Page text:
Plans to build a fence on Jersey’s north coast to protect puffins

Birds on the Edge has applied for permission to build a fence at Plémont

ISLANDERS are being asked to weigh the preservation of the Island’s puffin colony against the visual impact of protective fencing required to create a seabird reserve east of Plémont.

The Birds on the Edge partnership has submitted a planning application for a 15-metre-long section of temporary fencing to show the impact of what it would like to install a mile of fencing along the coastline to protect the puffins, their eggs and chicks from predators such as rats and ferrets.

The mock-up will be identical in height, colour and look to a real predator fence and will be in place for a minimum of two months to give the public the chance to assess its impact. Islanders are also encouraged to engage with the project using a range of platforms including drop-in sessions, opinion polls and social media.

Cris Sellares, project officer for birds on the edge Picture: ROB CURRIE. (35341000)

Cris Sellarés, project officer of BOTE, said that with only eight puffins left in Jersey, there was a real risk that the Island would lose its iconic seabird unless urgent action was taken.

She said: ‘The BOTE partners fully recognise that such a strategy comes at a price and the proposed fence will have some visual impact upon the coastal landscape. It is, therefore, imperative that Jersey’s community has the opportunity to assess the impact for itself and decide whether it feels this project should go ahead.

‘Such decisions are never easy but undoubtedly will be increasingly required if our community is going to play a full and active role in addressing the current biodiversity crisis,’ she continued, adding that the continuing loss of biodiversity in Jersey through local extinctions would inevitably result in a denuded and poorer environment for present and subsequent generations.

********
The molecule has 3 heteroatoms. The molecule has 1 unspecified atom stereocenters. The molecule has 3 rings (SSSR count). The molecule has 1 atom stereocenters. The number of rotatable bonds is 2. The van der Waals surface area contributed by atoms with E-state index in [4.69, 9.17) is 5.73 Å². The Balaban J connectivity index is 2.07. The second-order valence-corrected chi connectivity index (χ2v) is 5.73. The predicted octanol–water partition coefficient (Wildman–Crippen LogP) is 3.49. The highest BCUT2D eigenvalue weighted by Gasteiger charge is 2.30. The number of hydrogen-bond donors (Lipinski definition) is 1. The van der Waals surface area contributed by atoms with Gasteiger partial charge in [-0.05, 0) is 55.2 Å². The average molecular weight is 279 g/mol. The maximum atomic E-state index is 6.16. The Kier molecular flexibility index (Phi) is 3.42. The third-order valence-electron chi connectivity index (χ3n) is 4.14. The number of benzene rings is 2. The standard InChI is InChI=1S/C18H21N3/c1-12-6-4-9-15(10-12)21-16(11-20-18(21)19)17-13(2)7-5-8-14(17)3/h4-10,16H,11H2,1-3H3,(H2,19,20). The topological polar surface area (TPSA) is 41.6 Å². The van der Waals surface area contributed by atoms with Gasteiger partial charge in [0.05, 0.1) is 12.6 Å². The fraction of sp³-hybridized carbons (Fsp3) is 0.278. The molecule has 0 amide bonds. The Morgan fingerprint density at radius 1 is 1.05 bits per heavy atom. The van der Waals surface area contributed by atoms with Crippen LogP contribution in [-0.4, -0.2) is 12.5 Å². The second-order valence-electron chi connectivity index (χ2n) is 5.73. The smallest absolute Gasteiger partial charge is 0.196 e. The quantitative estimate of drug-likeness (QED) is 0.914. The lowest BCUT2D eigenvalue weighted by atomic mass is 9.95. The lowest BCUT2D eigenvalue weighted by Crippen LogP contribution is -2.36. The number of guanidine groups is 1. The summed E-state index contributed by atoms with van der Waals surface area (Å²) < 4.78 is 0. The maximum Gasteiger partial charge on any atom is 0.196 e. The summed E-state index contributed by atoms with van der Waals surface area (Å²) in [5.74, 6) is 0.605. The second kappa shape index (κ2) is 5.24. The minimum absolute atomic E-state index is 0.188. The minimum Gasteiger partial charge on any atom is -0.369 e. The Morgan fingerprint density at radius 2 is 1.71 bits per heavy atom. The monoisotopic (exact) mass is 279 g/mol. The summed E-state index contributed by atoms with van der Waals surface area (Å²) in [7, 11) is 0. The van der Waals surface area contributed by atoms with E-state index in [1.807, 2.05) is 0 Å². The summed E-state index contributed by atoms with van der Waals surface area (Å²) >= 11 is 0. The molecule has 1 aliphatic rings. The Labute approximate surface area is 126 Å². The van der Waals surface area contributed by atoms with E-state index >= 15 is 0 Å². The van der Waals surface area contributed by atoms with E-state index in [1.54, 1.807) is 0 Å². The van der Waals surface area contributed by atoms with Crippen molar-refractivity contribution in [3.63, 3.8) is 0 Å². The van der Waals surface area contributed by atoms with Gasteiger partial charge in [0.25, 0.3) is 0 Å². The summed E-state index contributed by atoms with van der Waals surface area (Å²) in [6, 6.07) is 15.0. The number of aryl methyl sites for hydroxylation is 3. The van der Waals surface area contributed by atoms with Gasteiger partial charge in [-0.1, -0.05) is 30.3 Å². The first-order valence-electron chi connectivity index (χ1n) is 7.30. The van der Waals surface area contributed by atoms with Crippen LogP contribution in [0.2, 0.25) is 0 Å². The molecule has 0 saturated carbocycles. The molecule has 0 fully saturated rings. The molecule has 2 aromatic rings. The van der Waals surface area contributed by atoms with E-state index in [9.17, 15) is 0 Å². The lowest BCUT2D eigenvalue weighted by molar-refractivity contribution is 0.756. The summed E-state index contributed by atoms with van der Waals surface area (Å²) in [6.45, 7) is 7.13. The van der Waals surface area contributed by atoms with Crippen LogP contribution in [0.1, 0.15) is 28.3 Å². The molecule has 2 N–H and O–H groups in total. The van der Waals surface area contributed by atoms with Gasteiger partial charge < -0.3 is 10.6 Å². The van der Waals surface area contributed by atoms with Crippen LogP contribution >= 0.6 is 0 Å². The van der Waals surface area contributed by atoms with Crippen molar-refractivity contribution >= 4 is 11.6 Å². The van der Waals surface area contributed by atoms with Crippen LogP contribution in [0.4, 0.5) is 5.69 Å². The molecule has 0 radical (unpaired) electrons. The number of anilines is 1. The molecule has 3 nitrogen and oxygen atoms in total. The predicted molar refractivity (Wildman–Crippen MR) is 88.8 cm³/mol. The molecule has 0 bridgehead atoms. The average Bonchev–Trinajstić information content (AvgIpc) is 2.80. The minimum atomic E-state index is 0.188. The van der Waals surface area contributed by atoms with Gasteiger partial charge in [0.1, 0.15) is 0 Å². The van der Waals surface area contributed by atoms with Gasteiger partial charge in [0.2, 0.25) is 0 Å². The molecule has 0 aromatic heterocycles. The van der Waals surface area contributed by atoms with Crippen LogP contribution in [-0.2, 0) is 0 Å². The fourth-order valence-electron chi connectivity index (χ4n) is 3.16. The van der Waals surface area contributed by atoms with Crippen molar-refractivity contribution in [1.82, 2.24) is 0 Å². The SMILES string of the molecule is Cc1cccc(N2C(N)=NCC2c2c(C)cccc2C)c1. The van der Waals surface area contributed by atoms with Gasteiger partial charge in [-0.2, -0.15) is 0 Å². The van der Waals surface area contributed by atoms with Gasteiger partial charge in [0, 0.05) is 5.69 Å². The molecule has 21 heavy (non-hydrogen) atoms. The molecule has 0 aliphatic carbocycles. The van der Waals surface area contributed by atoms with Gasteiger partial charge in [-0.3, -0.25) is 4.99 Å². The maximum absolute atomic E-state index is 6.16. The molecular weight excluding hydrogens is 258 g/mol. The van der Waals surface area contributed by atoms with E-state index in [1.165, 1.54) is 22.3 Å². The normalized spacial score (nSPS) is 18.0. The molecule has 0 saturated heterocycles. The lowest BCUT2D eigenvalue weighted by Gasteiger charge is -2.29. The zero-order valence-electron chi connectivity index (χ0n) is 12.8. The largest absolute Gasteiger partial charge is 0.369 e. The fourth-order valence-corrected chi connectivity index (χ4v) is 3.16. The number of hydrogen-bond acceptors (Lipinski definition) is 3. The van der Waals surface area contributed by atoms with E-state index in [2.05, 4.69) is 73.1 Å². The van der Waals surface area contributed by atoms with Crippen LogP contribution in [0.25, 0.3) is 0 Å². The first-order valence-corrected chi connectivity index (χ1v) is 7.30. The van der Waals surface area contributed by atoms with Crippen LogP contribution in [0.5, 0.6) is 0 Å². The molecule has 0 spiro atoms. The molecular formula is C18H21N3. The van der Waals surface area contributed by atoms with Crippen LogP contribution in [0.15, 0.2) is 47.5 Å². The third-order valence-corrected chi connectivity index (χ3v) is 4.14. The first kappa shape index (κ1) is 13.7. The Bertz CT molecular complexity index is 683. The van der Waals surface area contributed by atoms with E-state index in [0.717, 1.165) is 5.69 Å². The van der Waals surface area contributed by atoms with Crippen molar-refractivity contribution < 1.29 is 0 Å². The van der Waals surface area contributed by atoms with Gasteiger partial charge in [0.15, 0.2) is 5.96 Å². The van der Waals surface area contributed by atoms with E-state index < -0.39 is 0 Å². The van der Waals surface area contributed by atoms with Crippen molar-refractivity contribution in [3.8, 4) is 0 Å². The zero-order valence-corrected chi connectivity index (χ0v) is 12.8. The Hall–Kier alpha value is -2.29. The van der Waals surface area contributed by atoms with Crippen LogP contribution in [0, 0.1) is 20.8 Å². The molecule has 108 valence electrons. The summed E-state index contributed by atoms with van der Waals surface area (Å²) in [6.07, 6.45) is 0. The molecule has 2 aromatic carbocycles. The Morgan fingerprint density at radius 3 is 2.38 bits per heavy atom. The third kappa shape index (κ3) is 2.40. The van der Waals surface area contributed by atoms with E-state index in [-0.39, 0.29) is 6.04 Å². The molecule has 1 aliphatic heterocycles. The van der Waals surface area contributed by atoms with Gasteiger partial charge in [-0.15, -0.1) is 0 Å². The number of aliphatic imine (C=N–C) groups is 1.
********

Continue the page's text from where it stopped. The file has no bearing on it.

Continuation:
Her view was shared by Dr Glyn Young, curator of birds at Durrell and a co-founder of the BOTE partnership, who also highlighted the impact of predators on the diversity of the natural environment .

‘Provision of a predator-proof fence to protect our Island’s remaining puffins and other seabirds may be the last hope we have to keep these wonderful birds in Jersey. Seabirds today face a multitude of global problems from changing sea temperatures and overfishing to pollution and human disturbance. They need safe areas to nest and rear their young away from non-native predators who, if left free to access nest sites, would eat the birds’ eggs and chicks,’ he said.

Dr Young added that the creation of a predator-free site could also result in the return of former breeding seabirds such as the Manx shearwater and storm-petrel which, though annual visitors, were deterred from nesting.

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